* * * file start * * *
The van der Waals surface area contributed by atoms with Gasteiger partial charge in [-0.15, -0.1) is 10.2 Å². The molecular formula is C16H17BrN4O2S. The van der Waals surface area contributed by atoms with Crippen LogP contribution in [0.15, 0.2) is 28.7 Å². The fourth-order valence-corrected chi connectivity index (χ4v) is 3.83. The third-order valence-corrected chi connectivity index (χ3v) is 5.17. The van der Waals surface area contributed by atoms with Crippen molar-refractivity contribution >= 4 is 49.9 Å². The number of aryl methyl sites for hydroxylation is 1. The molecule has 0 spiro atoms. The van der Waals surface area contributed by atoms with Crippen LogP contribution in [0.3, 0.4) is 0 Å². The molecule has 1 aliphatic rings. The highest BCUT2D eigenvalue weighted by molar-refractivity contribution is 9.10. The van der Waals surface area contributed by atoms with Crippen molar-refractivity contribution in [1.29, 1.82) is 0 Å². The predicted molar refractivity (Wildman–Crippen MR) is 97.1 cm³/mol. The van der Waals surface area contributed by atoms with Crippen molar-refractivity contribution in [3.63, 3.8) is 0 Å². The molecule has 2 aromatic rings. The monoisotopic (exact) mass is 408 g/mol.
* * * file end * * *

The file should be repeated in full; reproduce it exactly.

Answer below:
The van der Waals surface area contributed by atoms with Gasteiger partial charge in [-0.15, -0.1) is 10.2 Å². The molecular formula is C16H17BrN4O2S. The van der Waals surface area contributed by atoms with Crippen LogP contribution in [0.15, 0.2) is 28.7 Å². The fourth-order valence-corrected chi connectivity index (χ4v) is 3.83. The third-order valence-corrected chi connectivity index (χ3v) is 5.17. The van der Waals surface area contributed by atoms with Crippen molar-refractivity contribution >= 4 is 49.9 Å². The number of aryl methyl sites for hydroxylation is 1. The molecule has 0 spiro atoms. The van der Waals surface area contributed by atoms with Crippen LogP contribution in [0.3, 0.4) is 0 Å². The molecule has 1 aliphatic rings. The highest BCUT2D eigenvalue weighted by molar-refractivity contribution is 9.10. The van der Waals surface area contributed by atoms with Crippen molar-refractivity contribution in [1.29, 1.82) is 0 Å². The predicted molar refractivity (Wildman–Crippen MR) is 97.1 cm³/mol. The van der Waals surface area contributed by atoms with Crippen molar-refractivity contribution in [3.63, 3.8) is 0 Å². The molecule has 2 aromatic rings. The monoisotopic (exact) mass is 408 g/mol.